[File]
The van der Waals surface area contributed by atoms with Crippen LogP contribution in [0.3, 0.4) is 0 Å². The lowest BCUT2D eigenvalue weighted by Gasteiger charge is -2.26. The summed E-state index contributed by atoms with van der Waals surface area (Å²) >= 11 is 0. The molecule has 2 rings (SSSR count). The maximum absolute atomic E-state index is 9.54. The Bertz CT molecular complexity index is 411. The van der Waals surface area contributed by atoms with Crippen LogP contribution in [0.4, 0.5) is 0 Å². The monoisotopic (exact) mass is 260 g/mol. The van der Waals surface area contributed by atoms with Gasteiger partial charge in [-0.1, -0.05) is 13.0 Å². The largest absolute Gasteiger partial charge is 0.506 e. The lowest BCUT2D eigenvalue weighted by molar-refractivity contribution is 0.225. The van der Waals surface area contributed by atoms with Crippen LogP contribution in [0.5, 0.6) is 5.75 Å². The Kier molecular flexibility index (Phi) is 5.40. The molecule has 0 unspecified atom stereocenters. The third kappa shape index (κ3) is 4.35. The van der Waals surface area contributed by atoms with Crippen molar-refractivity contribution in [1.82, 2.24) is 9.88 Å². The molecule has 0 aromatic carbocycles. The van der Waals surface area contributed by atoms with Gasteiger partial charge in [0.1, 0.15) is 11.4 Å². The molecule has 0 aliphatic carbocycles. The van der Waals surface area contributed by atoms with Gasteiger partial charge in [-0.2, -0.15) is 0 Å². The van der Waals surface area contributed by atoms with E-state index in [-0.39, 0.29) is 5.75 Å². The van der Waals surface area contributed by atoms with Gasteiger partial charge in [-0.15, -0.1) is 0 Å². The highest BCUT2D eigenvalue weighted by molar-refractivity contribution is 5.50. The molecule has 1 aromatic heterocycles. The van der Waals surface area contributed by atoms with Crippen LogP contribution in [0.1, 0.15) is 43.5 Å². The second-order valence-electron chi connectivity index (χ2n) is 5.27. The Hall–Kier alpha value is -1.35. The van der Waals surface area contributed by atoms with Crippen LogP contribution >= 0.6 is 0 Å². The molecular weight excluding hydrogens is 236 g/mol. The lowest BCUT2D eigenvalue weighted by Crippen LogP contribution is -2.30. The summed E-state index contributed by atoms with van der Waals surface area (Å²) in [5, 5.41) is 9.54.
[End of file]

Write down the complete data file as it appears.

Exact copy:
The van der Waals surface area contributed by atoms with Crippen LogP contribution in [0.3, 0.4) is 0 Å². The lowest BCUT2D eigenvalue weighted by Gasteiger charge is -2.26. The summed E-state index contributed by atoms with van der Waals surface area (Å²) >= 11 is 0. The molecule has 2 rings (SSSR count). The maximum absolute atomic E-state index is 9.54. The Bertz CT molecular complexity index is 411. The van der Waals surface area contributed by atoms with Crippen LogP contribution in [0.4, 0.5) is 0 Å². The monoisotopic (exact) mass is 260 g/mol. The van der Waals surface area contributed by atoms with Gasteiger partial charge in [-0.1, -0.05) is 13.0 Å². The largest absolute Gasteiger partial charge is 0.506 e. The lowest BCUT2D eigenvalue weighted by molar-refractivity contribution is 0.225. The van der Waals surface area contributed by atoms with Crippen LogP contribution in [0.5, 0.6) is 5.75 Å². The Kier molecular flexibility index (Phi) is 5.40. The molecule has 0 unspecified atom stereocenters. The third kappa shape index (κ3) is 4.35. The van der Waals surface area contributed by atoms with Crippen molar-refractivity contribution in [1.82, 2.24) is 9.88 Å². The molecule has 0 aromatic carbocycles. The van der Waals surface area contributed by atoms with Gasteiger partial charge in [0.1, 0.15) is 11.4 Å². The molecule has 0 aliphatic carbocycles. The van der Waals surface area contributed by atoms with Gasteiger partial charge in [-0.2, -0.15) is 0 Å². The van der Waals surface area contributed by atoms with E-state index in [-0.39, 0.29) is 5.75 Å². The van der Waals surface area contributed by atoms with Gasteiger partial charge in [-0.15, -0.1) is 0 Å². The highest BCUT2D eigenvalue weighted by molar-refractivity contribution is 5.50. The molecule has 1 aromatic heterocycles. The van der Waals surface area contributed by atoms with Crippen LogP contribution in [0.1, 0.15) is 43.5 Å². The second-order valence-electron chi connectivity index (χ2n) is 5.27. The Hall–Kier alpha value is -1.35. The van der Waals surface area contributed by atoms with Crippen LogP contribution >= 0.6 is 0 Å². The molecular weight excluding hydrogens is 236 g/mol. The lowest BCUT2D eigenvalue weighted by Crippen LogP contribution is -2.30. The summed E-state index contributed by atoms with van der Waals surface area (Å²) in [5, 5.41) is 9.54.